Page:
Minnesota Steve

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About Minnesota Steve

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  • Woodworking Interests
    Making stuff for around the home.

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  1. Well sure... if you live out in the middle of nowhere there ain't many rules. My family on the farm used to burn trash in barrels too. Well until the county finally decided that was a bad idea and started up trash service. HOA isn't all bad. Growing up one house we lived in the neighbors behind us were basically using their back yard as a junk yard. Had something like 8 cars back there on blocks in various stages of dismantling. Stuff like that really runs down property values. It's just you need a balance. And in my view... noise complaints is doing something outdoors after 10pm.
  2. Makes sense. They're definitely common in the suburbs. I think because they're trying to maximize how many homes they can get in an area. And the twinhomes and such where someone mows your lawn for you are very common, so they need an HOA regardless to manage that. We're fortunate where we are now that the road is a city road. It's wide enough cars can park on both sides and they do all the maintenance. Our development is a combination of single family homes and twin homes. So there's a Master association and then one specific to the twin homes. The Master basically just has a bunch of rules and most are reasonable, but I can't park a trailer behind my house and that sucks.
  3. HOA's have become pretty common with housing development... I'd say most new homes end up as part of an HOA. The cities encourage it because if the developer submits a PUD(planned urban development) they can get by zoning restrictions like setback from the road, distance between homes, etc. etc. Usually a PUD ends up with an HOA to enforce the new rules.
  4. That might be a good idea. If I built a plywood cabinet I'd have extra storage underneath.
  5. Well as far as how to respond, I would talk to the HOA. If they yell over the fence, blast music, and especially fire an airhorn... now you have a complaint against them. Don't do anything to make it worse... no childish stunts and what not. But frankly using power tools in the afternoon on a weekend is a perfectly legitimate
  6. Do you have the wheels on your base? They have wheels as an option for like $100, but they just look like regular locking casters.
  7. I got a black friday flyer from Rockler and Woodcraft and it looks like the Supermax 16-32 is back on sale for $999. I think I have just enough room in my shop for one. Not sure I can sneak it past the wife though.
  8. Miter saws aren't really great with any dust collection. When I had the dewalt table saw, honestly the shop vac worked pretty well with it. The dewalt blade is really tightly enclosed so there isn't a lot of volume of air to extract. I wouldn't worry too much for right now. Even when I got a bandsaw the shopvac was ok. It wasn't until you get a planer, jointer or a bigger table saw that you need more. I have the original Dust Right collector from Rockler, and then I bought the Harbor Freight. I pull a hose to each machine as I need it and for that they work ok. The HF one draws like double the air of that little Rockler wall hanger and I'm impressed with it for the price. But I do like how compact the wall hanger is, even though the bag fills up fast.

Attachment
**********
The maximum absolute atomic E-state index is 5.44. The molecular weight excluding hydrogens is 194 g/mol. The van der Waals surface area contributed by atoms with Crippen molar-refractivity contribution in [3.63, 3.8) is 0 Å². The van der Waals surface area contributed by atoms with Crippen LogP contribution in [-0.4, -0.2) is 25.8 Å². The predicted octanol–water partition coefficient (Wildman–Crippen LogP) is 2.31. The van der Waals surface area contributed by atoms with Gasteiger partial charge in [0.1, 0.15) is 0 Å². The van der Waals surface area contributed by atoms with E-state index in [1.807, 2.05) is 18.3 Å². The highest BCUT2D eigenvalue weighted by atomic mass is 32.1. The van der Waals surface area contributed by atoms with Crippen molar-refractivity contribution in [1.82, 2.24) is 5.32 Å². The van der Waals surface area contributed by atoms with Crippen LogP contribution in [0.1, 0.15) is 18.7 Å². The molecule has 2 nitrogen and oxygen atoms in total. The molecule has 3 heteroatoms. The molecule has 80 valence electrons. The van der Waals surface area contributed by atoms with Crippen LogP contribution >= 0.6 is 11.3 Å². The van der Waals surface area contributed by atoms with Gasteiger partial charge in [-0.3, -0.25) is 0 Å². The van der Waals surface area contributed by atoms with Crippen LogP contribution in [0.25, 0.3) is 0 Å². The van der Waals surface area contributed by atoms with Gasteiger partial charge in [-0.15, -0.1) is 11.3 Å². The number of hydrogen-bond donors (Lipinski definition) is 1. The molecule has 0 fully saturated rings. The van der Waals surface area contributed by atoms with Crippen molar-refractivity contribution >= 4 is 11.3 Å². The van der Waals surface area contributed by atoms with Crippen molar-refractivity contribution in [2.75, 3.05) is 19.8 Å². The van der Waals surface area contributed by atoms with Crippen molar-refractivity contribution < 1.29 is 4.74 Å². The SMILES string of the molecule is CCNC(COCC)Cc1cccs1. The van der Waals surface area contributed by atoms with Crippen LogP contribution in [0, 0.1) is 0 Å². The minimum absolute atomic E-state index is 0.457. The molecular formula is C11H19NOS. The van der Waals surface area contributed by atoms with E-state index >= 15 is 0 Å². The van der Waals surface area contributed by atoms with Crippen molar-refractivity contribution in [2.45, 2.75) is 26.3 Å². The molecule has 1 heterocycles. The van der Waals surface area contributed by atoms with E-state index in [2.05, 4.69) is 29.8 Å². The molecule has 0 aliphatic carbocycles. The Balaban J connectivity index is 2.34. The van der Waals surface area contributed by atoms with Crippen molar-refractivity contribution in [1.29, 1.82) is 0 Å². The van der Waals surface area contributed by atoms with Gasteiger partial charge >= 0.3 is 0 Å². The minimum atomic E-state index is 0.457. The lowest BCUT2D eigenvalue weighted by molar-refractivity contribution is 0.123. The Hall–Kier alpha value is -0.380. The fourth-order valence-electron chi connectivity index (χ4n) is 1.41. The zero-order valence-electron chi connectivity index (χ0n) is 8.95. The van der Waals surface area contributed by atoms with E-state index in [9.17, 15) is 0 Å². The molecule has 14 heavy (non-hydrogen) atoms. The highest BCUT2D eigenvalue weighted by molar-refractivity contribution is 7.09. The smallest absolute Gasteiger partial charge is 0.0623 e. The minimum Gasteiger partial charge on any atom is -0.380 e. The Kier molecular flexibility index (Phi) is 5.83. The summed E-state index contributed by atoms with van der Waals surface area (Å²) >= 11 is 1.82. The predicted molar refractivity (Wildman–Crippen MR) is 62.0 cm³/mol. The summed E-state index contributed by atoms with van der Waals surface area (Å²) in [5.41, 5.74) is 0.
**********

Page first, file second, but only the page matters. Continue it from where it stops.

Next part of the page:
9. Bosch Daredevil. They're very aggressive, the tip is a screw that pulls the bit in. No way I can use a regular drill with them as they pull in hard until they stall and then you break your wrist, but since they have a hex shank they work great in the impact driver.
  10. I had a buddy who had an accident with his ryobi portable saw and nearly lost his thumb. More interesting was that even with insurance he had about $2k in bills from the hospital. So when I went to upgrade my dewalt portable saw, it wasn't hard for me to convince my wife that the extra $1500 or so was worth spending. I need my fingers for work. it's very important.
  11. They work great on construction lumber. And I agree you get a lot more control over driving a screw. I've also used it with big spade bits because it drills the hole with more control and less wrist breaking than the drill. But if you're driving a screw into say maple or oak, you'll learn real fast that you didn't pre-drill the countersink deep enough when the head snaps off. Learned that lesson the hard way.
  12. I bought a rotary hammer when I did a lot of tapcons in my basement, and I'm a big fan. It just cuts through the concrete like butter. No where near as slow and painful as a hammer drill. It also works as a jack hammer for taking up tile.
  13. If it makes you feel any better... I've never posted a review on Amazon, yet last year I hit the review button and it says that I violated their community standards and I've been banned from reviews. And they won't respond to any inquiries about why this might be. As far as Acme goes... all their reviews are probably being handled by a third party. They just integrate in with the review service.
  14. Honestly I think they're all decent choices. I think it really comes down to the individual tools where there are subtle differences. And then there's no clear lineup which has awesome everything. You might like the jigsaw from Makita, but the router from Milwaukee. I just have the M12 tools, and tend to only have cordless where I really need to have a cordless tool. As I otherwise have a router from Bosch, a circular saw from Makita, sanders from Dewalt, etc... all corded.